Boning Up

Chicken BrothI like saving bones from bone-in cuts of meat/poultry and making broth with them. It’s usually chicken broth I have simmering in the slow cooker. There has also been beef broth, pork broth, vegetable broth, and lobster broth. I save making saimin (ramen) broth for the stove because it requires layering flavors and when the slow cooker is on, I tend to walk away and forget.

Making your own broth will help you stretch your dollar and ditch all those additives and the ton of sodium in store bought broths.

It also makes your home smell delicious.

The batch pictured is one I processed in a pressure canner. I do not always process my broth. In the Winter, I tend to use it quickly so I simply store it in the fridge. I intended to process the last batch I made, but I had unexpected company and wound up freezing it instead. Any of the three ways you can save it will work.

I’ve discovered that the trick to great broth is keeping it simple and to follow Michael Ruhlman’s rule of ratios. Only use enough water to cover your bones and vegetables. You get a perfect broth every time. Not too watery and not too meaty.

Slow Cooker Chicken Broth – yields 7-10 cups

Chicken bones (I typically have an entire carcass from a whole roasted chicken)

1/8 cup cooked chicken or the whole wings from the chicken

1 1/2 onions, halved

1 bunch fresh thyme

salt

distilled white vinegar (optional, do not use if you need to be yeast-free)

filtered water

Place chicken bones, chicken, onions, and thyme in your six-quart slow cooker. Add enough water to just cover the ingredients. Add a splash of vinegar and salt to taste. Cover and cook on low for 8-10 hours or high for 4-5 hours. Strain through a chinois or a strainer lined with a handkerchief. Process in a pressure canner or store in the fridge or the freezer.

Lemon Basil Chicken

Lemon Basil Chicken

My favorite way of fixing a whole chicken in order to reuse leftovers in salads and other dishes is to roast it in a slow cooker.  One good thing my mother taught me in the kitchen was to stuff turkeys with oranges and apples to keep it moist rather than stuff it with stuffing.  I took this lesson and applied it to chicken and varied the items I used to stuff.  Lemons.  Limes. Onions.  Garlic.  Fresh herbs.  Dried herbs.  It’s nearly limitless what you can stuff into a chicken.  There really is no right or wrong way to do it either.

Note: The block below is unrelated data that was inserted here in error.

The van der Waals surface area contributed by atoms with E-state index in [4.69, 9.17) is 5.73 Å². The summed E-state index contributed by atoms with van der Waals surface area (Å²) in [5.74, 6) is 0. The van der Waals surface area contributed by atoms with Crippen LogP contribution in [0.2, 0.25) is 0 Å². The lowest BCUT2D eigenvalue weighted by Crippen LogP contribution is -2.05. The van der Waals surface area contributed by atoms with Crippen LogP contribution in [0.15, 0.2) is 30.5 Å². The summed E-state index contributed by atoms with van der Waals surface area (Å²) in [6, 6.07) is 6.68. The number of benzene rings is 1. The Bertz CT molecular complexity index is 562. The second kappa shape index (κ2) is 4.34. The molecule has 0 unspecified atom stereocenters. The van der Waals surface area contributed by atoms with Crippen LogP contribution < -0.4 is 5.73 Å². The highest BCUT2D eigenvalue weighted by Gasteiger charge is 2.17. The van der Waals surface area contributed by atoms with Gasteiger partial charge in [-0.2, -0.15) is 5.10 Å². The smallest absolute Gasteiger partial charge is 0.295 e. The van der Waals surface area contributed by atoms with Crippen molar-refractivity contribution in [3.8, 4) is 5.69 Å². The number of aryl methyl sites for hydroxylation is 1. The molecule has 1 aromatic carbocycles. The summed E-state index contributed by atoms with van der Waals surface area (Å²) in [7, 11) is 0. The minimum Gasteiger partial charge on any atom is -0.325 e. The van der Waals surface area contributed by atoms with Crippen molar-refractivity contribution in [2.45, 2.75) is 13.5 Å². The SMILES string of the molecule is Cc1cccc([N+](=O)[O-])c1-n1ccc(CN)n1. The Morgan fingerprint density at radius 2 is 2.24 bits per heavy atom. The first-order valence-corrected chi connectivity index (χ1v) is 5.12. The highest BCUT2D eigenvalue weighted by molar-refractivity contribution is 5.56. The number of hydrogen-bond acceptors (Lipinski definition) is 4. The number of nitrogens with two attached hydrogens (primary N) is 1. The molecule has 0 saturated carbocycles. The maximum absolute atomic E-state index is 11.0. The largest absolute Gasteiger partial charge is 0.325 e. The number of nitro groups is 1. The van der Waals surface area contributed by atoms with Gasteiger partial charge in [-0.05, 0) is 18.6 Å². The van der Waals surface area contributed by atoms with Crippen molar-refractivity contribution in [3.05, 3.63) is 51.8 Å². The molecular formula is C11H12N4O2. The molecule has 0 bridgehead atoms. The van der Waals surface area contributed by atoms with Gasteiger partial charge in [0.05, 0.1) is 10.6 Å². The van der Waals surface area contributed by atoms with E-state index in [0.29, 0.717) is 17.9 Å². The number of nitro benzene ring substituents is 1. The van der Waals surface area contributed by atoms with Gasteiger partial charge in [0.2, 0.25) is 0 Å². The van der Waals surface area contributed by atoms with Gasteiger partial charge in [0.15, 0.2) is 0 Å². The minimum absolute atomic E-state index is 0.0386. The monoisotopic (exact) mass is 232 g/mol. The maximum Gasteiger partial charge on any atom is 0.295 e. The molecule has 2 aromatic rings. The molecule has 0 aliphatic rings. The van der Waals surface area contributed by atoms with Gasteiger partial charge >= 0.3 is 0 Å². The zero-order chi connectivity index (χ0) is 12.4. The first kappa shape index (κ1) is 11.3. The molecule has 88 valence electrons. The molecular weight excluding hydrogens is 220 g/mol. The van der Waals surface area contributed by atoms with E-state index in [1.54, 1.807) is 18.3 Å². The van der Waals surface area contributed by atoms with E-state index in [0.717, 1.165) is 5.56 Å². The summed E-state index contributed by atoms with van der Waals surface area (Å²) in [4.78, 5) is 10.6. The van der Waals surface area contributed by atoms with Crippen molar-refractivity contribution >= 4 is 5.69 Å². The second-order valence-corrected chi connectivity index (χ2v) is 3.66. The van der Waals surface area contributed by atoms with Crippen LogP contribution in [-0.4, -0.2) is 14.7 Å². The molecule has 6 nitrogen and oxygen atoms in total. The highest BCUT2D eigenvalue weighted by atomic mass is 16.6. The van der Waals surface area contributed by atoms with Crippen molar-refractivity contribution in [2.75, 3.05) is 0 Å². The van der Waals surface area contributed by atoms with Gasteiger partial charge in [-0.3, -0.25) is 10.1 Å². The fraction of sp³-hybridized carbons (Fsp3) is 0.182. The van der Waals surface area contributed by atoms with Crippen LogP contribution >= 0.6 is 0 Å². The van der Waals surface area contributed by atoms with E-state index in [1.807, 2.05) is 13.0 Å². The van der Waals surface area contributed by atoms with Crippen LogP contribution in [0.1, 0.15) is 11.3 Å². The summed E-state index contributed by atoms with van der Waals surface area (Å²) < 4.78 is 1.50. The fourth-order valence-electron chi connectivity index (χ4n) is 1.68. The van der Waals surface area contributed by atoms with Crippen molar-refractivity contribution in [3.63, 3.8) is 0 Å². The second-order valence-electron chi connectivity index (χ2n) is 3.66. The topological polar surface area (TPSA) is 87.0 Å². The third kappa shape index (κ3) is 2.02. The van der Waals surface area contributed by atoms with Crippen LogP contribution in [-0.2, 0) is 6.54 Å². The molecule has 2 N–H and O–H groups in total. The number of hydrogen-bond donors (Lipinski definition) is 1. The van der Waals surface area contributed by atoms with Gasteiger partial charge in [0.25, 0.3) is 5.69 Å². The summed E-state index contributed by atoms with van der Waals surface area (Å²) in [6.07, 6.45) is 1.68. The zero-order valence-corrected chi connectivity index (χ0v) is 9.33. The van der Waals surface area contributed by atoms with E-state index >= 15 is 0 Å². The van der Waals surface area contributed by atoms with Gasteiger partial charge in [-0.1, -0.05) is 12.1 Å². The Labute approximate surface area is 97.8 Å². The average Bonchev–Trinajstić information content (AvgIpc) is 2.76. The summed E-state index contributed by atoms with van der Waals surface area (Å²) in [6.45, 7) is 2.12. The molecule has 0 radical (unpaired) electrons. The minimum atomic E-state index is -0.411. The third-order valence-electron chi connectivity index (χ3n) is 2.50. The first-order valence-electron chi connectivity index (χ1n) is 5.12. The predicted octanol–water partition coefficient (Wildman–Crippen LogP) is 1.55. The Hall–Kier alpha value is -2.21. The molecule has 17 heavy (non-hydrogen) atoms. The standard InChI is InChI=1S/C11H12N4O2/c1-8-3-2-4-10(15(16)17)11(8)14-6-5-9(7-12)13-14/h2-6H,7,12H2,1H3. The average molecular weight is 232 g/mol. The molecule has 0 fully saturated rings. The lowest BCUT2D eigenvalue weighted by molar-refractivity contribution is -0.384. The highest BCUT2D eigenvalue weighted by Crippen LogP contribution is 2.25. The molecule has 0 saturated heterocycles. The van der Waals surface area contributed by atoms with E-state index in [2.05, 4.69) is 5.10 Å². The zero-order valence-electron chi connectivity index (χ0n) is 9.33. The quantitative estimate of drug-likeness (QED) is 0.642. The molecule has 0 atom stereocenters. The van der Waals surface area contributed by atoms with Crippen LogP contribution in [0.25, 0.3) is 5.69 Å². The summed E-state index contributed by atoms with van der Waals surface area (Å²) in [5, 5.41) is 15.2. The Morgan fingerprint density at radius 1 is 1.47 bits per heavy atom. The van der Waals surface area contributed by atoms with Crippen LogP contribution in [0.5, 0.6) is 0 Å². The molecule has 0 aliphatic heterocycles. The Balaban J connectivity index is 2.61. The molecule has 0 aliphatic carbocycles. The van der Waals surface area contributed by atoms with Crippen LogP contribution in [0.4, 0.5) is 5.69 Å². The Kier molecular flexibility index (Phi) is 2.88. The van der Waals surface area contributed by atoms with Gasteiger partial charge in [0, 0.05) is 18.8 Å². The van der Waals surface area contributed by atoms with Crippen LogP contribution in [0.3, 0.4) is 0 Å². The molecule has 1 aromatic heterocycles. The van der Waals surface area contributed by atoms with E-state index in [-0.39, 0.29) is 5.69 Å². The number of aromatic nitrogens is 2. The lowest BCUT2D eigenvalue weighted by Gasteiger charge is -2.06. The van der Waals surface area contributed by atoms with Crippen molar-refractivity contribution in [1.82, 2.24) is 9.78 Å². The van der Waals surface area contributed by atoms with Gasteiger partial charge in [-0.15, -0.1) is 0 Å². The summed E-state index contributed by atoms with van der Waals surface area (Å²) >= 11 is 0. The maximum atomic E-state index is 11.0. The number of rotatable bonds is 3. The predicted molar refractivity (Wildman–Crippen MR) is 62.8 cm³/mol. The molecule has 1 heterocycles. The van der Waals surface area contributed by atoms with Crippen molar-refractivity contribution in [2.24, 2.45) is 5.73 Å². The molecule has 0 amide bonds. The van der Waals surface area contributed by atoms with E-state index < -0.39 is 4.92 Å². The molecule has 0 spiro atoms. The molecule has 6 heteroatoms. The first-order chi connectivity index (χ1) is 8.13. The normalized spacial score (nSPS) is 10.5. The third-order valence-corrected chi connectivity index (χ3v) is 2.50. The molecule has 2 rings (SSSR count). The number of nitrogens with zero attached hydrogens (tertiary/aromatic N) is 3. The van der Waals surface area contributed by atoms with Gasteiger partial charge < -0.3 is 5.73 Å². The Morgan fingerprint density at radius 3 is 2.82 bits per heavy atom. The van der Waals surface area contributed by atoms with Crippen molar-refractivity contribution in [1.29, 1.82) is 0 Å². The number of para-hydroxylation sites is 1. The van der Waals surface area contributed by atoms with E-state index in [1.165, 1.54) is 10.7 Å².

Truss the chicken?  Pffft.  Trussing is for overachievers.  I learned how to truss a long time ago.  I probably could if I really wanted to, but why bother?  There is usually a loose flap of skin on poultry that you can tuck the end of the legs into.  Just stuff the chicken, tuck the legs and place in the slow cooker.  It doesn’t get simpler than that.

I make my chicken go a long way.  Along with this dinner of chicken, artichokes, and mashed potatoes, I used leftover meat to make Chicken Stew and Chicken Salad.  I used the juices to make mashed potatoes in place of butter for a different dinner.  And I used the bones along with veggie scraps I was saving in the freezer to make the broth for the chicken stew.  One chicken, four dishes, eight meals.   Yes, my dinner leftovers are always lunch for the following day.  It’s the easiest way for me to make sure I have a good healthy lunch.  Besides, sometimes leftovers are even better than the first time around.

Lemon Basil Chicken

1 whole chicken

1/2 onion, halved

1 lemon, quartered

large sprig basil (you want lots of leaves on the sprig)

salt and pepper to taste